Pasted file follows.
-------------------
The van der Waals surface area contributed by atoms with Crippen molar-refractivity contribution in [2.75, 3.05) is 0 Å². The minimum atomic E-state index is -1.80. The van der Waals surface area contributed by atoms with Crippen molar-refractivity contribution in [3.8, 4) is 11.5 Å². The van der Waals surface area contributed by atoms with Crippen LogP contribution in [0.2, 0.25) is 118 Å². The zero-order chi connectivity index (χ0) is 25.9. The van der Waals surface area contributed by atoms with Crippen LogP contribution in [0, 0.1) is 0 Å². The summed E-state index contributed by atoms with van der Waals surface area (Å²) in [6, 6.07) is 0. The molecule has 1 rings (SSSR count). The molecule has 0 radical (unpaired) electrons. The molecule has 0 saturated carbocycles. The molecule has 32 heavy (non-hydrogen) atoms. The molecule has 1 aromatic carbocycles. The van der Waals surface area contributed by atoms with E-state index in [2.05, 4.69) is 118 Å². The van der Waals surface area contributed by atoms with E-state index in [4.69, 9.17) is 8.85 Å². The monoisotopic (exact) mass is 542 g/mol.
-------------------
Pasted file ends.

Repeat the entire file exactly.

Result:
The van der Waals surface area contributed by atoms with Crippen molar-refractivity contribution in [2.75, 3.05) is 0 Å². The minimum atomic E-state index is -1.80. The van der Waals surface area contributed by atoms with Crippen molar-refractivity contribution in [3.8, 4) is 11.5 Å². The van der Waals surface area contributed by atoms with Crippen LogP contribution in [0.2, 0.25) is 118 Å². The zero-order chi connectivity index (χ0) is 25.9. The van der Waals surface area contributed by atoms with Crippen LogP contribution in [0, 0.1) is 0 Å². The summed E-state index contributed by atoms with van der Waals surface area (Å²) in [6, 6.07) is 0. The molecule has 1 rings (SSSR count). The molecule has 0 radical (unpaired) electrons. The molecule has 0 saturated carbocycles. The molecule has 32 heavy (non-hydrogen) atoms. The molecule has 1 aromatic carbocycles. The van der Waals surface area contributed by atoms with E-state index in [2.05, 4.69) is 118 Å². The van der Waals surface area contributed by atoms with E-state index in [4.69, 9.17) is 8.85 Å². The monoisotopic (exact) mass is 542 g/mol.